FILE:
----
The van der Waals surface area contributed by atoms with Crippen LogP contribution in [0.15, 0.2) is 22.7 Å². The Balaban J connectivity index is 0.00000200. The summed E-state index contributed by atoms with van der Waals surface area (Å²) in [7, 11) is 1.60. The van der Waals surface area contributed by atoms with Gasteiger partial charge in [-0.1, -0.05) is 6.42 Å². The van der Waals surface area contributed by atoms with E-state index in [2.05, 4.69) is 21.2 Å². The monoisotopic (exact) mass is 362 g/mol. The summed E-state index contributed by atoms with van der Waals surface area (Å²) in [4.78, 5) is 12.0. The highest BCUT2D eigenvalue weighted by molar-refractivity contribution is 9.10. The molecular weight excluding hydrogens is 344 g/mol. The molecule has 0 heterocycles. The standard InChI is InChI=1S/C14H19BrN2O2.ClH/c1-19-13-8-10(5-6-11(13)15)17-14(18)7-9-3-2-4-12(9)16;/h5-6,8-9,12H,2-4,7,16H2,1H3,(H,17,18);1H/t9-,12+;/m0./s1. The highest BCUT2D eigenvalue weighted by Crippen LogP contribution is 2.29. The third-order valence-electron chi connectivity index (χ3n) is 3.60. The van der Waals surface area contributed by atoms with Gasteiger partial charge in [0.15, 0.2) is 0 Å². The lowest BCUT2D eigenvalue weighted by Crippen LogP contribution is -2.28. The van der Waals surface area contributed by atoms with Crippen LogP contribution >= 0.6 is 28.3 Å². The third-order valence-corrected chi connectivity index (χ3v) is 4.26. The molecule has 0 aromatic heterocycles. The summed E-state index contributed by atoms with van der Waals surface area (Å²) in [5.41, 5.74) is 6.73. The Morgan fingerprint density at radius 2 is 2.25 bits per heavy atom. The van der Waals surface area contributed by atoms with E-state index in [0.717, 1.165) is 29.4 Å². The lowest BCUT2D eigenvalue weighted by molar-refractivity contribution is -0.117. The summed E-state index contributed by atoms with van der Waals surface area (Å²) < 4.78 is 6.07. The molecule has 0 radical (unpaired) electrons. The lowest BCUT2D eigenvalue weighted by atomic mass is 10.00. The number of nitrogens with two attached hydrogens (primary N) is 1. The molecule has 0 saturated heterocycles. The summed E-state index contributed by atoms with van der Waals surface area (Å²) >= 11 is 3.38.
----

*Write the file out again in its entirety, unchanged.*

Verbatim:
The van der Waals surface area contributed by atoms with Crippen LogP contribution in [0.15, 0.2) is 22.7 Å². The Balaban J connectivity index is 0.00000200. The summed E-state index contributed by atoms with van der Waals surface area (Å²) in [7, 11) is 1.60. The van der Waals surface area contributed by atoms with Gasteiger partial charge in [-0.1, -0.05) is 6.42 Å². The van der Waals surface area contributed by atoms with E-state index in [2.05, 4.69) is 21.2 Å². The monoisotopic (exact) mass is 362 g/mol. The summed E-state index contributed by atoms with van der Waals surface area (Å²) in [4.78, 5) is 12.0. The highest BCUT2D eigenvalue weighted by molar-refractivity contribution is 9.10. The molecular weight excluding hydrogens is 344 g/mol. The molecule has 0 heterocycles. The standard InChI is InChI=1S/C14H19BrN2O2.ClH/c1-19-13-8-10(5-6-11(13)15)17-14(18)7-9-3-2-4-12(9)16;/h5-6,8-9,12H,2-4,7,16H2,1H3,(H,17,18);1H/t9-,12+;/m0./s1. The highest BCUT2D eigenvalue weighted by Crippen LogP contribution is 2.29. The third-order valence-electron chi connectivity index (χ3n) is 3.60. The van der Waals surface area contributed by atoms with Gasteiger partial charge in [0.15, 0.2) is 0 Å². The lowest BCUT2D eigenvalue weighted by Crippen LogP contribution is -2.28. The van der Waals surface area contributed by atoms with Crippen LogP contribution >= 0.6 is 28.3 Å². The third-order valence-corrected chi connectivity index (χ3v) is 4.26. The molecule has 0 aromatic heterocycles. The summed E-state index contributed by atoms with van der Waals surface area (Å²) in [5.41, 5.74) is 6.73. The Morgan fingerprint density at radius 2 is 2.25 bits per heavy atom. The van der Waals surface area contributed by atoms with E-state index in [0.717, 1.165) is 29.4 Å². The lowest BCUT2D eigenvalue weighted by molar-refractivity contribution is -0.117. The summed E-state index contributed by atoms with van der Waals surface area (Å²) < 4.78 is 6.07. The molecule has 0 radical (unpaired) electrons. The lowest BCUT2D eigenvalue weighted by atomic mass is 10.00. The number of nitrogens with two attached hydrogens (primary N) is 1. The molecule has 0 saturated heterocycles. The summed E-state index contributed by atoms with van der Waals surface area (Å²) >= 11 is 3.38.